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Missouri death row inmate to be baptized days ahead of scheduled execution

Amber McLaughlin, the first openly transgender woman set to be executed in the United States, is getting baptized three weeks prior to her scheduled execution date.

ST. LOUIS — The first openly transgender woman set to be executed in the United States is getting baptized three weeks prior to her scheduled execution date.

Amber McLaughlin raped and stabbed her ex-girlfriend in 2003.

There is no known case of an openly transgender inmate being executed in the U.S. before, according to the Anti-Execution Death Penalty Information Center.

The crime

5 On Your Side searched through our own archives, uncovering what happened on Nov. 20, 2003.

The victim's neighbor said Guenther was in fear of her ex-girlfriend for six months.

According to the neighbor, we learned a police officer was walking Guenther from work to her car for a week.

However, the one time she stopped asking for an escort, the murder happened.

Guenther was about to file another order of protection against McLaughlin the very next day, when she was abducted from her job in Earth City.

Her body was then found in south St. Louis.

The neighbor said, "I think it was one of those, if I can't have you, nobody can have you, kind of things."

The conviction

McLaughlin was convicted of murder. 

However, a jury couldn't decide on death or life in prison.

Michelle Smith is the co-director for Missourians for Alternatives to the Death Penalty, also known as MADP.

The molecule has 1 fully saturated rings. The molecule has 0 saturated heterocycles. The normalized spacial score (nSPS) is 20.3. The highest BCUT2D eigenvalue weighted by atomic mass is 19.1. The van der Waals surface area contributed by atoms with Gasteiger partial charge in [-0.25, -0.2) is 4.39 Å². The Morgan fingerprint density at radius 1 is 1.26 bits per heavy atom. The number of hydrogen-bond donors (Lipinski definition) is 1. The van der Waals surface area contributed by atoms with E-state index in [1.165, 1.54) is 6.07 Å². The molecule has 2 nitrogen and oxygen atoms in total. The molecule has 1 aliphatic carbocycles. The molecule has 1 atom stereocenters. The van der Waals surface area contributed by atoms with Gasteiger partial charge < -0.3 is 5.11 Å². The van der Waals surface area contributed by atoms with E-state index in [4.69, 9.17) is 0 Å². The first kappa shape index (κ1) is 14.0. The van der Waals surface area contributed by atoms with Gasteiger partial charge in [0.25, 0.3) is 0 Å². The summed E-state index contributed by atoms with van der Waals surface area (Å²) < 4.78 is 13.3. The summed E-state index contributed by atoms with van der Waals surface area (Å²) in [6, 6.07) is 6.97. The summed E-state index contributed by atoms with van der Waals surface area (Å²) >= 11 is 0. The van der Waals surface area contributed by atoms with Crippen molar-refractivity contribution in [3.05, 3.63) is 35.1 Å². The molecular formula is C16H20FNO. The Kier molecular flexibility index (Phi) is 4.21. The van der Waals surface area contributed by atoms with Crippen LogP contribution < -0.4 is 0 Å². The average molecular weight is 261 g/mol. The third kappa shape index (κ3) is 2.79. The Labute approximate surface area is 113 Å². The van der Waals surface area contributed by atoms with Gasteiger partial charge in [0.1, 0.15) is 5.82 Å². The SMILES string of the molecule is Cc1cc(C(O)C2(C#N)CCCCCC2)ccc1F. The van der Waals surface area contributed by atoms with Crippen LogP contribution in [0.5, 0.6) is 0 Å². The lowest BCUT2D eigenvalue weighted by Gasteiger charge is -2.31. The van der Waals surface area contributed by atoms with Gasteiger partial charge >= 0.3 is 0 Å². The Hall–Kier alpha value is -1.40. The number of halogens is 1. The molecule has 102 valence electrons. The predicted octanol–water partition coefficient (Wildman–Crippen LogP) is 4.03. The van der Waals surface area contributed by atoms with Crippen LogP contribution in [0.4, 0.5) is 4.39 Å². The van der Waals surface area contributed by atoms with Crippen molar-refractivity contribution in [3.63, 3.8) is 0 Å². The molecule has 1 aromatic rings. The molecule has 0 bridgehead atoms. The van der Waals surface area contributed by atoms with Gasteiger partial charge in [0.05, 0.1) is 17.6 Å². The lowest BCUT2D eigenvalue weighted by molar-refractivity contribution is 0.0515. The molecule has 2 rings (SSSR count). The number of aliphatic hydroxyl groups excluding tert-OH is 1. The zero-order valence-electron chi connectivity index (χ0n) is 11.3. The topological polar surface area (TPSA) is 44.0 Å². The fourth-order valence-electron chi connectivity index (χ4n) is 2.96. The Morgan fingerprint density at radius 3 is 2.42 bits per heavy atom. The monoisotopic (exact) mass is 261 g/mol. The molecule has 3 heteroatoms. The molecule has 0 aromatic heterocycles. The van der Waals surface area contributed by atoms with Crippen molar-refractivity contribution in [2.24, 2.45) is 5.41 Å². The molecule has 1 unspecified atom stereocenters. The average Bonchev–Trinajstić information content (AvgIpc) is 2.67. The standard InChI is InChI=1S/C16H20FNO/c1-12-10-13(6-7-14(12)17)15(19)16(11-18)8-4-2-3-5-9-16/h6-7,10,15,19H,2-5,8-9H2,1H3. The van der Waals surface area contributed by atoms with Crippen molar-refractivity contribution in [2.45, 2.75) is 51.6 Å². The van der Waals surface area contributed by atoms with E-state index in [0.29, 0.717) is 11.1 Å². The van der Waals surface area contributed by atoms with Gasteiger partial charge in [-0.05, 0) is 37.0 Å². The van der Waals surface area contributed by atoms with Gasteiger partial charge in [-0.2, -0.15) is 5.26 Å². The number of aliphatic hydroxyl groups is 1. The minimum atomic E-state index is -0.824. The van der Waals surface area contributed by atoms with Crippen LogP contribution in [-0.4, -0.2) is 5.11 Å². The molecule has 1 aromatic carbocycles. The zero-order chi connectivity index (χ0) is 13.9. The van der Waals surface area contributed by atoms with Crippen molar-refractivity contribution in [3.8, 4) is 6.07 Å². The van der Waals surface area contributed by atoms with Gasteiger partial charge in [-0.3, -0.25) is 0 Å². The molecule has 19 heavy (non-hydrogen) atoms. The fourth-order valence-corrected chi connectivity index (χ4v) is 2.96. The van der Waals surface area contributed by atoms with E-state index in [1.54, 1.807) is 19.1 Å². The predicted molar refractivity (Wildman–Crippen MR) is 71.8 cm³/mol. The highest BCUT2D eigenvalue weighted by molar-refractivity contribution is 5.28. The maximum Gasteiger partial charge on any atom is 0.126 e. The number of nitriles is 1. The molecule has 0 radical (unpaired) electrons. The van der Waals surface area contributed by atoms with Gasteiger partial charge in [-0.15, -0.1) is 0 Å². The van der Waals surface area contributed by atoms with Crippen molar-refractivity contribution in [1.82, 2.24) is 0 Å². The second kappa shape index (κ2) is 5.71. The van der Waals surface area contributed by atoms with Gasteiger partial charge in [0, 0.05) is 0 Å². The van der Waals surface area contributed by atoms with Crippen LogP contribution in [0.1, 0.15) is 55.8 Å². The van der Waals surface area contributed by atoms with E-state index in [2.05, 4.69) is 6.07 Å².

"After a jury deadlocked, in our state a judge can make a decision on a life sentence," Smith said. 

Advocates such as Smith want a different outcome.

"Amber had a difficult childhood and had some mental illnesses and intellectual disabilities. We always give condolences to the victim's family, but death doesn't solve anything," Smith added.

What's next

Smith said McLaughlin has been meeting with a spiritual advisor for the past month.

On Tuesday, McLaughlin is scheduled to get baptized.

This is a similar act to Missouri death row inmate Kevin Johnson, who was baptized by his spiritual adviser a few days leading up to his execution.  

Johnson even had his spiritual advisor in the chamber when he was executed on Nov. 29. 

Now, McLaughlin is fighting for her life. 

She is asking Missouri Gov. Mike Parson for clemency. 

"Amber’s attorney is meeting the governor’s office. That is about a clemency application. It talks about the case and Amber’s life. It’s to get the compassion and empathy for Amber, we will be presenting to them tomorrow," Smith said.

McLaughlin’s lawyers cited her traumatic childhood and mental health issues in the clemency petition

If that doesn't work, Smith said, McLaughlin's attorney has also filed a petition with the state's Supreme Court.

Next Tuesday, MADP will be going to Jefferson City with a petition for McLaughlin. 

Smith said it has several thousand signatures and they will rally at the Capitol.

Parson's office released a statement to 5 On Your Side:

"As with all clemency decisions, clemency applications are submitted to the parole board for review and recommendation. The materials are then sent from the parole board to the governor’s legal team who conduct an extensive review and meet with the governor on the matter. The governor then considers the matter and makes a decision when he is prepared to do so. These are not decisions that the governor takes lightly, and the process is underway as it relates to the execution scheduled for January."

McLaughlin is scheduled to die on Jan. 3.

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